9. Upload. I uploaded the complete pdf. Things went terribly wrong. Lulu said the fonts were not embedded. Let me just say, based on experience, I knew it was the Word docs, not the Family Tree Maker pdf, causing the problem. The first thing I tried was downloading a set of pdf formatting preferences from the lulu site, and using those in Acrobat. Oddly, that helped but didn’t solve it. I also tried saving the document as a PDF-A. I didn’t know much about any of this but figured it out as I went along. The problem with PDF-A turned out to be that only single documents could be saved as PDF-A; the compiled set of three docs in one could NOT become PDF-A. But by this time I only seemed to have one conflict, which was that the Primitive font was not embedded. Well, I thought, get rid of that font. I went through the two Word docs and changed that font, including all chapter headers. Combined. Uploaded. Nope, still showing Primitive not embedded. Fussed some more and found a way to search in Word by format, and specified that font. You won’t believe it, but it turned out I had blank lines which were technically in the Primitive font. REALLY? That’s someone’s idea of a problem? Fixed that. Combined. Uploaded. Cha-ching, all set. Tip for next time? Get a good night’s sleep.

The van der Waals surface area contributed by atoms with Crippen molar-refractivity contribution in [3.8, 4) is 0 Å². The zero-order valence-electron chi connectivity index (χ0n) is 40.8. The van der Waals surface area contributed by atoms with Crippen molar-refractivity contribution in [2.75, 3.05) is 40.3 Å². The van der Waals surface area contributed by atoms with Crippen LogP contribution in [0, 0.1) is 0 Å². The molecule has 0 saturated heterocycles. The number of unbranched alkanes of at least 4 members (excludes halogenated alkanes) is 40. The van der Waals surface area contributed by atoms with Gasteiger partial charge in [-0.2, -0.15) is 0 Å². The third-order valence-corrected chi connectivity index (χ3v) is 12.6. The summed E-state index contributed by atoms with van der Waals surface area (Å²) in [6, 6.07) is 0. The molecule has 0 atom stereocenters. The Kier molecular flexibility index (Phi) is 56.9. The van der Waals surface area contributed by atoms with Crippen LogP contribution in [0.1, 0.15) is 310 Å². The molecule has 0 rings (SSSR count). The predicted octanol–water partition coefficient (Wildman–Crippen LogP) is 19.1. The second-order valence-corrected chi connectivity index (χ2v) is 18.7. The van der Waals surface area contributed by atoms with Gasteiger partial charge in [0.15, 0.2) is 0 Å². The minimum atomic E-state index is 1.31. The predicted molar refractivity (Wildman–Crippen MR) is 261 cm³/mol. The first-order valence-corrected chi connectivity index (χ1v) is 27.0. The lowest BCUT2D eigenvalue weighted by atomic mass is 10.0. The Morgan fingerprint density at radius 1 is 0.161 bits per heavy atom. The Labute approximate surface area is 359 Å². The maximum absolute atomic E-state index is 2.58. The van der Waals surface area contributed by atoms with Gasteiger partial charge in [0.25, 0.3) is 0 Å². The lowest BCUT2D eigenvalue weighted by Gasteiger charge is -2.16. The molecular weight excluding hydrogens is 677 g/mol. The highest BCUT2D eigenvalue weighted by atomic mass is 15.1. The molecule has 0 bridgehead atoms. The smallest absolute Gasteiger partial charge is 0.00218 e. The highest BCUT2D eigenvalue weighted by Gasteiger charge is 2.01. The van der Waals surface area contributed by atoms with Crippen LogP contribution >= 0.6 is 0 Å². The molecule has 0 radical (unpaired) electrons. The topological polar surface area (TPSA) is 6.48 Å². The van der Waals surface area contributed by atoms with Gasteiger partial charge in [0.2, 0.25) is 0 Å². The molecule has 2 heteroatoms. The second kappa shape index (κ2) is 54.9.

10. Make a cover and print. In the home stretch now, I made a book cover using the tool in lulu. I went with whatever standard cover came up. I made a pretty collage in Picassa of some folks mentioned in the book, for the front cover. I grabbed some text about my family from a blog post and used it on the back. I like to enlarge all the text on the cover, especially the spine. I changed the spine color to match the color of the collage background. I kept the book in my account and ordered a few days later when lulu was offering 20% off. It was shipped the following day, which was quick for lulu, and very commendable. Tip for next time? Make any collages, formatted pictures or cover text FIRST when you still have lots of enthusiasm for the book.
The post you are reading is located at: http://onerhodeislandfamily.com/2012/10/25/producing-a-self-published-book-in-ten-steps/